The Mets just issued a press release saying that Jerry Manuel and Omar Minaya have been “relieved of their duties.” This follows their morning release about the sun rising and anticipates their evening release about darkness falling. As soon as it came out a dozen fedora-wearing reporters rushed to pay phones to call in their scoop, they were so surprised.
Jon Heyman just tweeted that Minaya is being retained by the Mets to do . . . something. I’ve argued that such a thing wouldn’t be the worst idea on the planet and that the Mets, not wanting to pay Omar to do nothing (he’s under contract next year) may want to keep him around. Looking at it differently, however, there’s just way too much of a chance that his mere presence makes life difficult for his successor at GM. Well, more difficult than it will already be what with having to answer to Jeff Wilpon. I could see that part of things ending poorly.
Manuel, of course, is really gone. I’m having a hard time shedding a tear for him. He played a big part in Willie Randolph getting ousted a couple of years ago, allegedly serving as a conduit of player complaints about Randolph to the front office. Whether or not that was really a problem, he never showed any indication that he could inspire the Mets to do anything special, and he has certainly lost the confidence of the press, the fans talk radio and all of the usual constituencies that make managing in New York unique.
The Mets now embark on their quest to find a general manager who is savvy enough to fix the many things wrong with this team but desperate enough to where he’ll willingly subject himself to Jeff Wilpons’ caprice and the seeming mandate from ownership that you can’t rebuild in New York. I don’t know who fits that description. It may not matter unless ownership, in addition to changing managers and the GM, changes the way they’ve been doing things for the past several years.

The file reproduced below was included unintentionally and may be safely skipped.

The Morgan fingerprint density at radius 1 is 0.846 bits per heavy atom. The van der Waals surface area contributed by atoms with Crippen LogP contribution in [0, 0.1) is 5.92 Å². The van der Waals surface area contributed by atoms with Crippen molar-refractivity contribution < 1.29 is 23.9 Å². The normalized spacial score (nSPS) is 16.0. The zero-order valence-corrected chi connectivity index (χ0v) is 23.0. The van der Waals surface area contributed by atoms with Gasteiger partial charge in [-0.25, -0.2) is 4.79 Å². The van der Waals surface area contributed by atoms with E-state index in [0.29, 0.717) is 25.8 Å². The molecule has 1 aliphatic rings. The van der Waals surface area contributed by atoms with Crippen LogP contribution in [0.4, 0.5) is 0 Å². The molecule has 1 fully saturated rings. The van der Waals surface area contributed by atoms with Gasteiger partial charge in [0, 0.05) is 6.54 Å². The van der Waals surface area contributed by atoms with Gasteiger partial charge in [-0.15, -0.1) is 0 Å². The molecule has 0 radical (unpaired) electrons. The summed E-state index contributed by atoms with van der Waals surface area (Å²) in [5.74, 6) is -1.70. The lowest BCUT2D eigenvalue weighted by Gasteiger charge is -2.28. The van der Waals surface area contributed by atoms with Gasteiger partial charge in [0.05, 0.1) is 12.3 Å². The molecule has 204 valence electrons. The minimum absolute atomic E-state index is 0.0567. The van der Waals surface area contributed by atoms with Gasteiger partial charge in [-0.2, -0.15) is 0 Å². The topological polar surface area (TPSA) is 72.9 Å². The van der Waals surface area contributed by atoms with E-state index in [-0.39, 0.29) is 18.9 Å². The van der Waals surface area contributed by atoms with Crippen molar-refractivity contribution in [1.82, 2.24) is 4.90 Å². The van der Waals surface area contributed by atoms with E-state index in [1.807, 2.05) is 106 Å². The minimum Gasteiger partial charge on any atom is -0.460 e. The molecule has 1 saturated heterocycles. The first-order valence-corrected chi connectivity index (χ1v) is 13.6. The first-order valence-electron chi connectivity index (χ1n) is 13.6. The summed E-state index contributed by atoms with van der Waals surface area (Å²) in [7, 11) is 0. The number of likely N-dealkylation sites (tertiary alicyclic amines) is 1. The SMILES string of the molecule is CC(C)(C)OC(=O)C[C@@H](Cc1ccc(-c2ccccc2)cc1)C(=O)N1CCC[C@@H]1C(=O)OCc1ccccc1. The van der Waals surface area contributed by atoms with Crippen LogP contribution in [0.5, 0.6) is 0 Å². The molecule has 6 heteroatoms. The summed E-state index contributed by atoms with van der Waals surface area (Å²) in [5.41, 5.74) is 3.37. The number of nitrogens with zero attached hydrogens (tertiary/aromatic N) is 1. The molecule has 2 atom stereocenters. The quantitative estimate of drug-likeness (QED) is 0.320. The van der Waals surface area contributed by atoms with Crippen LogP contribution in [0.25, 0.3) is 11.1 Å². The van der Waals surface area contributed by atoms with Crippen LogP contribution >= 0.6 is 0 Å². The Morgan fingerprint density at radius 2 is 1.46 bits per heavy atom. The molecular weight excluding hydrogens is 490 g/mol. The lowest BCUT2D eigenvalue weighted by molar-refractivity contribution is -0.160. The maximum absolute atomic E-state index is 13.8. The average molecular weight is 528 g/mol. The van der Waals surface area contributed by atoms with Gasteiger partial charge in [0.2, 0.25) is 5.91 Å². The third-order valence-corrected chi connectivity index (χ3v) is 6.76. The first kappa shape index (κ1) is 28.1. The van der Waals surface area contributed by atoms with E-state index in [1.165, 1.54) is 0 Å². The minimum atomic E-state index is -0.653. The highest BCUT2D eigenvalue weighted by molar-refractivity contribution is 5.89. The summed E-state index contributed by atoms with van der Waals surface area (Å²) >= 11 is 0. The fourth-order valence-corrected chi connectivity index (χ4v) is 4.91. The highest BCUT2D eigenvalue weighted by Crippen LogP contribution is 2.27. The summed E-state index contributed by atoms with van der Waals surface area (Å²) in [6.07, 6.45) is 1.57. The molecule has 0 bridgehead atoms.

With the 2017 World Baseball Classic around the corner, Team Israel has reportedly reached out to Indians second baseman Jason Kipnis, per MLB Network’s Jon Morosi. Tournament rules stipulate that a player’s roster eligibility can be achieved in one of several ways: they were born in the country in question or hold citizenship/permanent legal residence there (or are simply capable of qualifying for citizenship), or one of their parents was born in the country or holds citizenship/permanent legal residence there.
For Kipnis, it’s the latter. Kipnis’ father, Mark Kipnis, is Jewish. That gives Kipnis the status he needs to suit up for Team Israel, despite the fact that he is a practicing Roman Catholic. He has yet to confirm or deny his participation in the competition.
Fifteen players have confirmed for Team Israel so far, including Mets’ infielder/outfielder Ty Kelly and free agents Sam Fuld, Nate Freiman, Jason Marquis and Jeremy Bleich. Per MLB.com’s Chad Thornburg, eight minor leaguers will also appear for the team. Like Kipnis, at least three other major leaguers are eligible for Team Israel’s roster but have yet to accept or decline involvement in the WBC: Dodgers center fielder Joc Pederson, Mariners infielder/outfielder Danny Valencia and free agent left-hander Craig Breslow.
Free agent first baseman James Loney has reportedly signed a minor league deal with the Rangers, per FanRag Sports’ Jon Heyman. The deal includes an invite to spring training and a $1 million salary if he makes the major league roster in 2017.
Loney picked up a one-year stint and starting role with the Mets in 2016, slashing .265/.307/.397 with nine home runs in 336 PA. While his numbers were down a hair from the .280/.322/.357 batting line he produced with the Rays in 2015, he provided the Mets with a necessary, if underwhelming upgrade over an injured Lucas Duda through most of the season.
The 32-year-old infielder is expected to have some competition at first base, with at least five other candidates in the mix: Jurickson Profar, Ronald Guzman, Ryan Rua, Joey Gallo and Josh Hamilton. Rumor has it that the team is planning on platooning Rua and Profar in 2017, barring any impressive breakouts or injuries during spring training, though Loney could still provide the club with some veteran depth and a decent left-handed bat off the bench.